How to Make a Hockey Drying Rack
Ryan McVay/Photodisc/Getty Images
The fans are the only ones that are cold during a hockey game. Game action is so intense that a player's shift on the ice should only last 45 seconds. All that exertion creates heat that is trapped by layers of hockey gear. And where there's heat, there's sweat. Build this PVC rack to dry out that stinky gear between games.
Measure and mark one of the 8-foot pieces of 1-inch PVC pipe using a tape measure and marker. Mark seven, 7-inch pieces and two, 18-inch sections. Cut straight through the marks using a hacksaw.
Cut one, 24-inch section; two, 12-inch sections; and four, 9-inch pieces from the other 8-foot piece of 1-inch PVC pipe. Use a tape measure and marker to measure and mark the cut lines.
Assemble the top drying fork. Insert the two, 12-inch pieces into parallel ports on the four-way connector. Attach 90-degree elbow connectors to the ends of the 12-inch pieces and then connect three, 7-inch pieces to the crossbar assembly to make what looks like a three-pronged fork.
Create the spine of the drying rack. Put the 24-inch piece into the open port of the four-way connector. Insert a three-way connector onto the bottom of the 24-inch spine piece.
Make the hips of the rack. Insert two, 7-inch pieces into the open ports of the three-way connector at the bottom of the spine then insert two more three-way connectors onto the ends of the 7-inch pieces. Place the last two, 7-inch pieces of PVC into the freshly installed three-way connectors and point them up toward the top-end fork assembly.
Insert two, 18-inch pieces into the open spots on the three-way connectors to create the legs of the rack. Give the rack feet by pushing the vertical ports of the last two, three-way connectors onto the 18-inch PVC legs. Connect all four, 9-inch PVC pieces to the open parallel ports on the feet's three-way connectors.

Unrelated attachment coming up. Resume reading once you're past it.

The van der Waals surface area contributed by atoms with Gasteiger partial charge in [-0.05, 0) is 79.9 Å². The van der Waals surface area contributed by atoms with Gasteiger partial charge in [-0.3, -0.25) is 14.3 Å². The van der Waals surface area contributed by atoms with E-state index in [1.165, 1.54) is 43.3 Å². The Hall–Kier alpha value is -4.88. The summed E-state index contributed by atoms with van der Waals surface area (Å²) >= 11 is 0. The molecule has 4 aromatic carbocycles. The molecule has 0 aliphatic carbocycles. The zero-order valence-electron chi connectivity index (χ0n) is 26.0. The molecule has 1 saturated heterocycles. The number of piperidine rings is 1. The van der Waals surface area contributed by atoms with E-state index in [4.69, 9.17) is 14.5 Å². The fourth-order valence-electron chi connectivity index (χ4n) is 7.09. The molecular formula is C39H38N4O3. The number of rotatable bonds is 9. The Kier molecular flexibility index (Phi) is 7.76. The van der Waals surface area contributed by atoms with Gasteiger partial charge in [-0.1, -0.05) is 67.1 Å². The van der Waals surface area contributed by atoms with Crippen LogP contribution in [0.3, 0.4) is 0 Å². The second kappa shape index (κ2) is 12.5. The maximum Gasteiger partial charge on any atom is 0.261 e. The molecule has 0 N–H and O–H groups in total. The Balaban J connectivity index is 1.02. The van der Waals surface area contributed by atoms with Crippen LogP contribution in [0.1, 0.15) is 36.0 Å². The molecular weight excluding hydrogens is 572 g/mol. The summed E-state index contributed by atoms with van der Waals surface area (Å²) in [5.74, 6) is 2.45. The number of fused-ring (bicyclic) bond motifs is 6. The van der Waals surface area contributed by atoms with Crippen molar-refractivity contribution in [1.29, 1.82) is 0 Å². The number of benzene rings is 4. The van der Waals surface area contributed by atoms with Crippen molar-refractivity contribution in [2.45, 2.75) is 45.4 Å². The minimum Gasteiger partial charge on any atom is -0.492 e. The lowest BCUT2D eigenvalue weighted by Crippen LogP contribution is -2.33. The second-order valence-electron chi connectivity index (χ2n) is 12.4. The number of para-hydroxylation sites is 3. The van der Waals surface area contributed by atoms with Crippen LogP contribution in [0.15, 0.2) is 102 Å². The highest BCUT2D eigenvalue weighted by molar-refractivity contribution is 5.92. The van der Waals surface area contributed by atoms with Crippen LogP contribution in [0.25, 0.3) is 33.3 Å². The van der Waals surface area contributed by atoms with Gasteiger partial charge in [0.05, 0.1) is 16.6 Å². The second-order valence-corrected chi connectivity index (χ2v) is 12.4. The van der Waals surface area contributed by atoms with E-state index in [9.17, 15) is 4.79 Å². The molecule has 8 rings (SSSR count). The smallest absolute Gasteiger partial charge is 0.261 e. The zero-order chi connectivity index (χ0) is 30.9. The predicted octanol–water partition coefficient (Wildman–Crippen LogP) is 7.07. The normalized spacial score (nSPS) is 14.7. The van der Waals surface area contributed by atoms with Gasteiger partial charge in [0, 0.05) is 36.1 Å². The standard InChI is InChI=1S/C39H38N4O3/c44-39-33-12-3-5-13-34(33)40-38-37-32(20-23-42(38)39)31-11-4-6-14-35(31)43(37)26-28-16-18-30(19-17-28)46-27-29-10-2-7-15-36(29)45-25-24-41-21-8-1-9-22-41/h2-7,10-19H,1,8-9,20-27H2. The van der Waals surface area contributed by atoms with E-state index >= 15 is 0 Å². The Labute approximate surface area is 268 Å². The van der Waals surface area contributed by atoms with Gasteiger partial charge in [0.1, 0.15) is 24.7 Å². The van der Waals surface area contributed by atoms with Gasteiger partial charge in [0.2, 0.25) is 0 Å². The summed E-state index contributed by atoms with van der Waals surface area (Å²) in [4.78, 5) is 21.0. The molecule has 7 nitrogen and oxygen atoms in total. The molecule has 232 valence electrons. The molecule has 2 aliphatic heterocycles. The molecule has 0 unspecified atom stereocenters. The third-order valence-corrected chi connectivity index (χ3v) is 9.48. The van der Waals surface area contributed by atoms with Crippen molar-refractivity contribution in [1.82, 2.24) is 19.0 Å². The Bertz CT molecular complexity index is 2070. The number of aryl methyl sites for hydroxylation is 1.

Screw a potato chip bag clip into the middle of the assembly's three-way hip joints with a screw and a screwdriver. Place your used gear on the rack as if it were a mannequin's body -- helmet on the middle piece of the top fork, gloves on the outer pieces and chest gear on the spine of the assembly. The two, 7-inch pieces popping up from the hips are for your upside-down skates.
Replace the three-way connector at the bottom of the spine with a four-way connector. Keep the bottom port open, drill small holes into the entire assembly, place 1-inch PVC caps on the open ends and run a hair dryer into the open four-way connector's port to accelerate drying. Use PVC cement in each joint for a more durable, non-collapsible rack.
Drying gear may smell bad. Think twice before drying inside the house.
- Replace the three-way connector at the bottom of the spine with a four-way connector. Keep the bottom port open, drill small holes into the entire assembly, place 1-inch PVC caps on the open ends and run a hair dryer into the open four-way connector's port to accelerate drying.
- Use PVC cement in each joint for a more durable, non-collapsible rack.
- Drying gear may smell bad. Think twice before drying inside the house.
Christopher Michael began writing in 2010 for Break.com. He received a Bachelor of Arts in English from the University of Massachusetts, Amherst. Writing sports and travel articles helps support his professional baseball career, which has taken him to 49 states, five continents and four oceans.